MOSCOW (Reuters) – The Kremlin said it expected no breakthrough later on Tuesday at virtual talks between Russian President Vladimir Putin and U.S. President Joe Biden over Ukraine, but urged people to remain calm despite mounting tensions.
Biden and Putin are expected to hold a video conference at around 1500 GMT amid Western fears about a Russian troop build-up near Ukraine. Biden plans to warn Putin of severe economic consequences if Russia invades, U.S. officials said on Monday.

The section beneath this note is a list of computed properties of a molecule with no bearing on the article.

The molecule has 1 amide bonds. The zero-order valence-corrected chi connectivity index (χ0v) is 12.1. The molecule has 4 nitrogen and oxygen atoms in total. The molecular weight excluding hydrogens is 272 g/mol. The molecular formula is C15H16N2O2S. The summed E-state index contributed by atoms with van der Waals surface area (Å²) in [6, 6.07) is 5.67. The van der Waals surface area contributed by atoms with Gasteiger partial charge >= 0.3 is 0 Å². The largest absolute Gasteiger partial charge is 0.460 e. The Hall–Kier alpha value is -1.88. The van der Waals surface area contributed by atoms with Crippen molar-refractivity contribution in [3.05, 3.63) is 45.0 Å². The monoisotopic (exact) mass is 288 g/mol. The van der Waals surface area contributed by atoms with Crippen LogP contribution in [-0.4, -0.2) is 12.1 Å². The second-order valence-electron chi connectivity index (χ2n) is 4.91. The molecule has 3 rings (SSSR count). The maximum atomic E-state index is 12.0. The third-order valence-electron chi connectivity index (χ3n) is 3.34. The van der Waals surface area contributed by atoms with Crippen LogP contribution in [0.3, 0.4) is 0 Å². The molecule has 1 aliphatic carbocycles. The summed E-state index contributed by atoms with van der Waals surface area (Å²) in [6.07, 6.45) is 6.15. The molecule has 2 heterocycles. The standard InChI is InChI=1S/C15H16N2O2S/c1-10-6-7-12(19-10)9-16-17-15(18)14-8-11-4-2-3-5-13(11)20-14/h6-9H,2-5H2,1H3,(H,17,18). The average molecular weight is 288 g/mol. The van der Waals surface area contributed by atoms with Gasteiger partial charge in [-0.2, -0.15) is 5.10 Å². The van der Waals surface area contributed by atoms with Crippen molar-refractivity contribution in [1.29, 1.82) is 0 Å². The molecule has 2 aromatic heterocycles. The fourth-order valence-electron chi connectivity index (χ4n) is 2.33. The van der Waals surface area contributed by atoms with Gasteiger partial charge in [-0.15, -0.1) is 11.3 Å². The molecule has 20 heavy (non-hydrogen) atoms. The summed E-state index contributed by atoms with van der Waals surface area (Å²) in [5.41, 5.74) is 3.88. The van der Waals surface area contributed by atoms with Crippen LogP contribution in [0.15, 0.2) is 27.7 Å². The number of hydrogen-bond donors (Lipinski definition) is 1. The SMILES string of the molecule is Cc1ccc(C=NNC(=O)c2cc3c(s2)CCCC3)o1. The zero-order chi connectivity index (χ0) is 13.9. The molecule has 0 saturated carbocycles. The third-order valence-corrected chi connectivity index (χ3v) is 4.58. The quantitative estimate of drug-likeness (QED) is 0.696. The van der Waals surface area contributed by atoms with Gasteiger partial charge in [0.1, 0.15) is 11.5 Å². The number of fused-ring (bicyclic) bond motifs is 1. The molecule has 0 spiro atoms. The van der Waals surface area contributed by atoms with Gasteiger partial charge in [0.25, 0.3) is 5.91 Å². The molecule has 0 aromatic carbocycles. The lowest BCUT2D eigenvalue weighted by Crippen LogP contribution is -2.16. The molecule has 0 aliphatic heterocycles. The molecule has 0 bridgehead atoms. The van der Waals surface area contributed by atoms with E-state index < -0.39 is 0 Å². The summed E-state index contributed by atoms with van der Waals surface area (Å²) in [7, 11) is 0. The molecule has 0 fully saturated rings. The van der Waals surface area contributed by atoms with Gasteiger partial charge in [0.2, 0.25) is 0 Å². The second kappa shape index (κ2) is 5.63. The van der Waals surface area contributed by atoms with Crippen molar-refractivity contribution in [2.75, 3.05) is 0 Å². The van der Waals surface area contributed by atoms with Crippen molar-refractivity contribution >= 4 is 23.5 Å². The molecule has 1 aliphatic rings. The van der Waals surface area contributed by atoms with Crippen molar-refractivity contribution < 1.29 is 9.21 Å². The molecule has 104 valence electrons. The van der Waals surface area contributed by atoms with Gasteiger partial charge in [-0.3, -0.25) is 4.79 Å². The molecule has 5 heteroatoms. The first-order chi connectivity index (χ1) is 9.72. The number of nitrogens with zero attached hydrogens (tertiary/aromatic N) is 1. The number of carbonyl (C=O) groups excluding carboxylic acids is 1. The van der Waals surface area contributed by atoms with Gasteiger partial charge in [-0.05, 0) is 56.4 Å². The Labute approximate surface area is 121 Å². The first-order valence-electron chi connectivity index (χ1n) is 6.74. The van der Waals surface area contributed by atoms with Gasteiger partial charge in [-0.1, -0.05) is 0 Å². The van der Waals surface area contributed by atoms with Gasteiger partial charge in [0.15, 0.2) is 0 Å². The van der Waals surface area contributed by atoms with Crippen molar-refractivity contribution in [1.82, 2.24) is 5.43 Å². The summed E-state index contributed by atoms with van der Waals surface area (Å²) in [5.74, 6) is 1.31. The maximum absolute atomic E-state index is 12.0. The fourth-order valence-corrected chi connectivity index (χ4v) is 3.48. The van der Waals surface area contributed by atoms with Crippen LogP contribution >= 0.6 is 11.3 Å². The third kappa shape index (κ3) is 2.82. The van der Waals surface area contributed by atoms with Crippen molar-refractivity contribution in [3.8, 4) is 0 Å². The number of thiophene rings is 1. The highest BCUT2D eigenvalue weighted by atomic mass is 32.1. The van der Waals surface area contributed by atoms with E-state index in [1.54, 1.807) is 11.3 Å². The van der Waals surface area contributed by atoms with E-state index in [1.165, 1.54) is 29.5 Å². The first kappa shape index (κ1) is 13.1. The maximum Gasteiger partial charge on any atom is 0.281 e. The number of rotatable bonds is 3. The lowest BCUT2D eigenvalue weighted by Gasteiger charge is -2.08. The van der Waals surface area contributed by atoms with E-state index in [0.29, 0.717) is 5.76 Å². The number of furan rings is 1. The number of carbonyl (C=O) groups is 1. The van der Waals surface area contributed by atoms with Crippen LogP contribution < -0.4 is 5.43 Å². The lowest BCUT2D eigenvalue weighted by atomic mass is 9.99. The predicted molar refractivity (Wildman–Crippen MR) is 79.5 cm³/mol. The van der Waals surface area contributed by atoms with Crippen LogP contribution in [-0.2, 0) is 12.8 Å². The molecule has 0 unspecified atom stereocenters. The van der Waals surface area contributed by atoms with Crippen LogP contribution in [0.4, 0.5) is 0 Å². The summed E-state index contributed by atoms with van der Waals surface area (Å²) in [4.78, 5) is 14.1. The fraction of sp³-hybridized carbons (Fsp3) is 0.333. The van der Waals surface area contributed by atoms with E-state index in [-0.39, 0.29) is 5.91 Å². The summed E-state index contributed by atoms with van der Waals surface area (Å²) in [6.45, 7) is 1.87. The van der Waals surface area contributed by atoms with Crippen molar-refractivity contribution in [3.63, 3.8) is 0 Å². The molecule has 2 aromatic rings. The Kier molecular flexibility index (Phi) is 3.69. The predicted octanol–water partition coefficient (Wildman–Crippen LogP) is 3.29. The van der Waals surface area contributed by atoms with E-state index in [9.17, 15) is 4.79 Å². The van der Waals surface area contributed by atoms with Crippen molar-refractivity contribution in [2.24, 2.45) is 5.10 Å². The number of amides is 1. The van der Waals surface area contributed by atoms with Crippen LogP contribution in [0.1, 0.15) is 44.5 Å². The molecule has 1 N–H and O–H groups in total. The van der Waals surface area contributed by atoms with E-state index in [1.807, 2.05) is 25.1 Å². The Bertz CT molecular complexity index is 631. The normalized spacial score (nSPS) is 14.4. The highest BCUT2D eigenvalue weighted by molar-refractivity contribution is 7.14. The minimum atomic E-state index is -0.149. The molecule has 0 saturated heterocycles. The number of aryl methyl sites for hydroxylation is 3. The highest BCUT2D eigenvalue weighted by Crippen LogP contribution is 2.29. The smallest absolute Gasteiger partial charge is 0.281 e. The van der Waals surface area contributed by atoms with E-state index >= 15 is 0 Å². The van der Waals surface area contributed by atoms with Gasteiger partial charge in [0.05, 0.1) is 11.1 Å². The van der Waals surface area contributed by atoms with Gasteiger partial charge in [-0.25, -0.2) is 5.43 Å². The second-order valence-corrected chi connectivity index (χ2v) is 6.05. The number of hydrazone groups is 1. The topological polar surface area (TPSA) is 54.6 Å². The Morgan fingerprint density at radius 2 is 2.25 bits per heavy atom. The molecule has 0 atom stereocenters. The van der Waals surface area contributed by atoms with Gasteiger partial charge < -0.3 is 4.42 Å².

Russia has denied it plans to attack Ukraine.
Kremlin spokesman Dmitry Peskov told reporters on Tuesday that Moscow regretted what he called the White House’s predictable tendency to resort to sanctions, but said that Putin was ready to hear out Biden’s concerns and that the Kremlin leader wanted to set out his own.
“There’s no need to expect any breakthroughs from this conversation. It is a working conversation at a very difficult period,” Peskov said.
“The escalation of tensions in Europe is off the scale, it is extraordinary, and this requires a personal discussion at the highest level,” he added.
(Reporting by Dmitry Antonov; writing by Tom Balmforth; editing by Andrew Osborn)